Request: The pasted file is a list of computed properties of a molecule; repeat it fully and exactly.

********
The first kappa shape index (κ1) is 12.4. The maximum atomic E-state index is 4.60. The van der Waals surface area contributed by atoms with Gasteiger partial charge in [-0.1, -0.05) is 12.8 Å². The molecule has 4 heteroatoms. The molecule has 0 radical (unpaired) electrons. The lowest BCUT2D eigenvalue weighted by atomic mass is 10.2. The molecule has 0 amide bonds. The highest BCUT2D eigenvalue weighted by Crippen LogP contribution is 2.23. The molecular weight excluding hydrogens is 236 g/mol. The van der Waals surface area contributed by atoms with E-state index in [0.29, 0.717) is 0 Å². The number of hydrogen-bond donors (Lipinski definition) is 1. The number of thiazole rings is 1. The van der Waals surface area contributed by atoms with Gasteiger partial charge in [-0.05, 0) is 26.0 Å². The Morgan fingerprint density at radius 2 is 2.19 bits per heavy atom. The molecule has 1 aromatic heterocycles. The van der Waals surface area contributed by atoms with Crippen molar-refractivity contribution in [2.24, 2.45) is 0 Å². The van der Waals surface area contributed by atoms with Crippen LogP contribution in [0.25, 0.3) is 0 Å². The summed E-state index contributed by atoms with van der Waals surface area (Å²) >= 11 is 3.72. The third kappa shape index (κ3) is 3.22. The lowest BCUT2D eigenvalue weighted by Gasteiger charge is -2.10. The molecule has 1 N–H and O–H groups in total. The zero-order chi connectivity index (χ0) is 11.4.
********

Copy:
The first kappa shape index (κ1) is 12.4. The maximum atomic E-state index is 4.60. The van der Waals surface area contributed by atoms with Gasteiger partial charge in [-0.1, -0.05) is 12.8 Å². The molecule has 4 heteroatoms. The molecule has 0 radical (unpaired) electrons. The lowest BCUT2D eigenvalue weighted by atomic mass is 10.2. The molecule has 0 amide bonds. The highest BCUT2D eigenvalue weighted by Crippen LogP contribution is 2.23. The molecular weight excluding hydrogens is 236 g/mol. The van der Waals surface area contributed by atoms with E-state index in [0.29, 0.717) is 0 Å². The number of hydrogen-bond donors (Lipinski definition) is 1. The number of thiazole rings is 1. The van der Waals surface area contributed by atoms with Gasteiger partial charge in [-0.05, 0) is 26.0 Å². The Morgan fingerprint density at radius 2 is 2.19 bits per heavy atom. The molecule has 1 aromatic heterocycles. The van der Waals surface area contributed by atoms with Crippen molar-refractivity contribution in [2.24, 2.45) is 0 Å². The van der Waals surface area contributed by atoms with Crippen LogP contribution in [0.25, 0.3) is 0 Å². The summed E-state index contributed by atoms with van der Waals surface area (Å²) >= 11 is 3.72. The third kappa shape index (κ3) is 3.22. The lowest BCUT2D eigenvalue weighted by Gasteiger charge is -2.10. The molecule has 1 N–H and O–H groups in total. The zero-order chi connectivity index (χ0) is 11.4.